The Eichmann Trial
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The Eichmann Trial

3.71 of 5 stars 3.71  ·  rating details  ·  276 ratings  ·  54 reviews

Part of the Jewish Encounter series

The capture of SS Lieutenant Colonel Adolf Eichmann by Israeli agents in Argentina in May of 1960 and his subsequent trial in Jerusalem by an Israeli court electrified the world. The public debate it sparked on where, how, and by whom Nazi war criminals should be brought to justice, and the...more
ebook, 256 pages
Published March 15th 2011 by Schocken (first published March 4th 2011)
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(showing 1-30 of 544)
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Deborah Lipstadt is my new go-to for Tisha be-Av reading.

I started this book on Tisha be-Av and read most of it, only finishing it up today. Although I've OD'd on Holocaust fiction, there is some wonderful, enlightening Holocaust non-fiction out there and this is a prime example.

In this relatively slim book (200 pages), Lipstadt gives us a meticulously researched, multifaceted, and very readable account of the Eichmann trial -- his capture, his prosecution, his defense, and arguments for and aga...more
Mikey B.
Definitely an interesting and at times provocative read on this subject.

The book is about two topics – the actual Eichmann trial in Israel and the subsequent writings of Hanna Arendt. These are preceded by a short and intriguing expose of the abduction of Eichmann in Argentina.

The trial had different meanings for those involved. The judges (there were three) wanted to confine it to Eichmann, whereas the prosecutor, Hausner, wanted to invoke the entire Holocaust – and literally broadcast this to...more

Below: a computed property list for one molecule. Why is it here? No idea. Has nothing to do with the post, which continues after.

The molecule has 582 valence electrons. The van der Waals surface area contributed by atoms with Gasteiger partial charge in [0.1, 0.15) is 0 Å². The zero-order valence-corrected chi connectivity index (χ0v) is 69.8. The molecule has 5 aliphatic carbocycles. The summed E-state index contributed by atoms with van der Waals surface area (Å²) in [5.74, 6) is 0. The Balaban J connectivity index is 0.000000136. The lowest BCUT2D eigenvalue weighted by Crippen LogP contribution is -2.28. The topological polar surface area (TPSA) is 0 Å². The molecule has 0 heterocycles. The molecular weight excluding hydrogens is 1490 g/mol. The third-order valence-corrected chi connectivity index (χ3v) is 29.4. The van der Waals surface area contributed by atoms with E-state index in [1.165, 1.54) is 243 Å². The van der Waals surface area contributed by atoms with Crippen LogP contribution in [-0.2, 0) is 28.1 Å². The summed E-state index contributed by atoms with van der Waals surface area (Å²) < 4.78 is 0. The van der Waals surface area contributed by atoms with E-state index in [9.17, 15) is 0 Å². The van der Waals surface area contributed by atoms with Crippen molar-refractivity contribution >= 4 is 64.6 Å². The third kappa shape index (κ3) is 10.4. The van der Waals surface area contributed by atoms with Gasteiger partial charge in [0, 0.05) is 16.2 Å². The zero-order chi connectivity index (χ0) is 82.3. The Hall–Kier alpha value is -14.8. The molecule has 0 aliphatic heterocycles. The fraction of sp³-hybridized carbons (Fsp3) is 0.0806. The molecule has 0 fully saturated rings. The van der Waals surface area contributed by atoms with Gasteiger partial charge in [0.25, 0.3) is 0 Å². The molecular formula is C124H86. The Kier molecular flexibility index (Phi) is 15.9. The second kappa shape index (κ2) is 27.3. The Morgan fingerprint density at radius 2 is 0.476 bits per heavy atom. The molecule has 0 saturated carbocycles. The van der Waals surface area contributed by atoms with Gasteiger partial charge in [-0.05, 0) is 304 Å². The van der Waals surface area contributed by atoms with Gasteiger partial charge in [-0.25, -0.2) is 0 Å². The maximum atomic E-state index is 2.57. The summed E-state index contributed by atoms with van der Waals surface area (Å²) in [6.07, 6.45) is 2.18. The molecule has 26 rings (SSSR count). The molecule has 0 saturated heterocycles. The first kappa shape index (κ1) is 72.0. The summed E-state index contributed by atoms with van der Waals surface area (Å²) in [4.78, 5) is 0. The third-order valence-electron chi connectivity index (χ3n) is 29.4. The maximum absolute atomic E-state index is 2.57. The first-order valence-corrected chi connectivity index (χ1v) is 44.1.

There have been two significant judicial trials related to the Holocaust -- the trial of Adolf Eichmann for crimes against humanity and, just a few years ago, the trial of historian Deborah Lipstadt for her "libel" of Holocaust denier, David Irving. Who better than Profeesor Lipstadt to write a popular and approachable book about the first and foremost trial of the Holocaust. The Eichmann Trial is worth reading.

After World War II, Adolf Eichmann, the chief operating officer of the destruction of...more
Amos Lassen
Lipstadt,Deborah. “The Eichmann Trial” (Jewish Encounters), Schocken, 2011.
50 Years Later
Amos Lassen

The trial of Adolph Eichmann is one of the milestones in the history of Israel and the Jewish people. Judge Gideon Hausner had the evidence to show that Eichmann was an important player in the destruction of European Jewry. Hausner put Holocaust survivors on the witness stand and even though there was never a confession from the Nazi in the courtroom, Hausner found that Eichmann was totally commit...more
I read this book in one sitting - I felt that the book should be read on the fiftieth anniversary of the beginning of the trial. I loved it. Lipstadt covered the controversy surrounding Eichmann's capture, the decision to try him in Israel and the prosecution strategy. Her research is thorough and fair. She explains why the trial was a monumental event both in Jewish history and in the world's understanding of the Holocaust. She also devotes a significant number of pages to a discussion of Hanna...more
Feb 02, 2012 Sandra rated it 4 of 5 stars  ·  review of another edition
Recommends it for: Everyone
Shelves: history, non-fiction
If you've ever wondered why we still seek and punish those who have committed horrific crimes, years ago, the opening address by prosecutor Hausner begins, and sums it all up.."As I stand here before you, Shoftei Tisrael, Judges of Israel, to lead the prosecution of Adolph Eichmann, I do not stand alone. With me at this place and at this hour, stand six million accusers. But they cannot rise to their feet and point an accusing finger towards the man who sits in the glass dock: "J'accuse." For th...more
Remember the "game" of Six Degrees of Kevin Bacon? You can connect yourself to anyone famous with six or fewer relationships among people. I discovered a while ago that I am 5 degrees from Adolf Eichmann (and therefore 6 degrees from Adolf Hitler!!!!!!) But that wasn't my reason for reading this book.